“Alice, you are not one of my soldiers, despite being under my command. I cannot demote you or throw you out of an airlock.”
“You can’t throw people out of airlocks even if they are military!” she yelped.
“Quite so! So now that we’ve established nothing bad will happen, I’d like to hear whatever it is you and Antoth have been discussing. Act like I’m a boy at school. The worst I can say is no, right?”
“Oh my god, Natori,” Alice spluttered, trying to keep herself from laughing. “You’re forgetting the part where my brother tries to pick a fight with you too. But alright, here goes. I… I think when we finally break through whatever is screwing with the warp point that we should just take them all with us. We could set them up in that huge hangar at the front of the ship for the journey where the gravity is still strong, and back on Earth there’s probably some space in the Rockies where they could go? I don’t know anywhere that doesn’t have bugs though…”
The Admiral remained silent for several moments, subtly moving his lips and eyebrows as he ruminated on Alice’s bold proposal. The xenobiologist fidgeted in her chair while Antoth waited with a somber expression on his face. Thantis and Xan both seemed equal parts stunned and excited before Natori spoke in a calm voice. “That is certainly a suggestion, Alice. Can I ask why you believe this is a proper course of action?”
“No, not really?” Alice responded, though it was more of a test than a firm statement one way or another. He remained patient, however, as Antoth and Thantis shared a silent glance with one another.
“Very well, and why might that be?”
“I don’t have a proper reason,” Alice admitted quietly, looking mostly at her lap but meeting his eyes briefly every so often as she reminded herself she was in the presence of one of Beta Division’s most powerful individuals, despite the rustic and homey atmosphere of a Cauthan barracks. “It just seems like the right thing to do.”
“You are welcome to be angry with me, Alice, but why would it be right?”
“We could stop a lot of suffering, and they’ve been very kind to us,” she explained. Natori nodded repeatedly.
“I don’t disagree, but what of their way of life?”
“I never said we should decide for them, and I think we can preserve it well enough. Many humans remain devout even in the modern era. Besides, humanity ditched a lot of our own traditions when we advanced technologically. I’ve personally enjoyed not being saddled with children at the age of sixteen now that we no longer need to do so in order to keep our populations afloat. It doesn’t mean I couldn’t have done that. We just have more choice. Uh, sorry Antoth. No offense intended,” Alice squeaked.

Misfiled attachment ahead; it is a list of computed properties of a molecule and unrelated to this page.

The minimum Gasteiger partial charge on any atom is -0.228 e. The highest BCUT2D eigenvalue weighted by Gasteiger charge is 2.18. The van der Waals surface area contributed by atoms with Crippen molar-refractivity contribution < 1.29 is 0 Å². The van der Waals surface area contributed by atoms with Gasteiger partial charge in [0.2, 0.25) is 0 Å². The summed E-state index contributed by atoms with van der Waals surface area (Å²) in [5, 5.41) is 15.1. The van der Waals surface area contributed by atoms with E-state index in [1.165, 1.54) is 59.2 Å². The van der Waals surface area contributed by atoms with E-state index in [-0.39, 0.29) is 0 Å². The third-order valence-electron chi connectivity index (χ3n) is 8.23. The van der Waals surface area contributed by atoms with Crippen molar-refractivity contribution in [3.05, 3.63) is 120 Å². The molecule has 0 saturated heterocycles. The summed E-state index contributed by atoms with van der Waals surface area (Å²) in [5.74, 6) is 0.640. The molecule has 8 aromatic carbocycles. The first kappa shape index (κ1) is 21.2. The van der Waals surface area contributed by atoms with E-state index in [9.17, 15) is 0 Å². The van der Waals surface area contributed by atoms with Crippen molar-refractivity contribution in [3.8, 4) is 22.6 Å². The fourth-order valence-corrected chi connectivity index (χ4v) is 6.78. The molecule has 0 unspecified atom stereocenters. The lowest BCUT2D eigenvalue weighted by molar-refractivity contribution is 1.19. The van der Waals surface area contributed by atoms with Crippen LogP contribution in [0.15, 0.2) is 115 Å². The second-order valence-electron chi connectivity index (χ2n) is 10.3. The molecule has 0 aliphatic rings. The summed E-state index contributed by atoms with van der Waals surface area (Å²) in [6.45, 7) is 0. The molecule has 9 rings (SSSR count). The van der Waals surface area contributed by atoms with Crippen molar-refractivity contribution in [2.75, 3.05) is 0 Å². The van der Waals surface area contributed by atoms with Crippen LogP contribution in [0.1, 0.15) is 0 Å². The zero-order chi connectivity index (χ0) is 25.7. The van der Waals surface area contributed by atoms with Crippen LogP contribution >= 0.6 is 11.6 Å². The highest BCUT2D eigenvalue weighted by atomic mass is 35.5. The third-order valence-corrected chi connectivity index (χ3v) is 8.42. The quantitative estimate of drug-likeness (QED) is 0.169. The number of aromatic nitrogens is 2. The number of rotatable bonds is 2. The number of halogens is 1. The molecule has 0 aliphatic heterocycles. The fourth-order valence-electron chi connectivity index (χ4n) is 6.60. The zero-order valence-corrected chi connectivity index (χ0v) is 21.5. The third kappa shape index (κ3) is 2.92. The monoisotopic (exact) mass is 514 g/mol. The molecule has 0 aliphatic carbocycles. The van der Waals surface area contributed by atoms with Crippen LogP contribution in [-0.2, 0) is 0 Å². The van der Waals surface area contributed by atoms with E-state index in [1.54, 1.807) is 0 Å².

“None taken. I don’t fault you for living as your species sees fit,” he said shortly. Thantis was scribbling notes as fast as his wisened body could manage, the gentle scraping of leather one of the few sounds in the room beyond the ambient noise from the street outside.
“It would certainly cause a bit of a stir, wouldn’t it?” Natori mused, more to himself than to Alice. Tabling his internal monologue for the time being, the Admiral rendered his final thoughts for the meeting.
“You have given me a lot to think about, Alice. And you will forgive me for standing in place of your father, I hope, but I am very proud of you.”
Xan smiled at Alice while Antoth watched Natori suspiciously, surprised at the Admiral’s statement once it had been translated for his edification. “I… thank you?” Alice stammered, unsure how to respond to the man’s words.
“It takes a lot of backbone to propose such an immense undertaking to a person like me when your only justification is that what you want is right and good. I can already think of a few treatises I’ll be reviewing this evening if I have the time. Antoth, given that you were aware of Miss Winters’ proposal I assume you are at least open to discussing such an eventuality?”
“Discussing? Yes,” the Cauthan affirmed shortly. “That is all I wished to talk about today, Admiral. Thank you for agreeing to meet with me.”
“I assure you the pleasure was all mine, Antoth,” Natori said diplomatically, thanking Thantis for his services as well as pinging Pilot Cromwell. “Should you wish to review this meeting at any time I will ensure that Io knows how to find the relevant files. If you would excuse me?”
“By all means,” Antoth allowed, standing and filling the room with the noise of wood scraping against wood as his chair was forced back. The two men shook hands.
“While my primary goal remains finding a way out of this system, I will give you an answer with adequate time to consider and negotiate before our departure. Alice, Xan, a pleasant day to you both. Lance Corporal?”
“Yes sir?” Mendes replied as Natori emerged from the barracks into the midday sunshine.
“Let’s be off. We have an operation at the Forge to plan and I have several books to read.”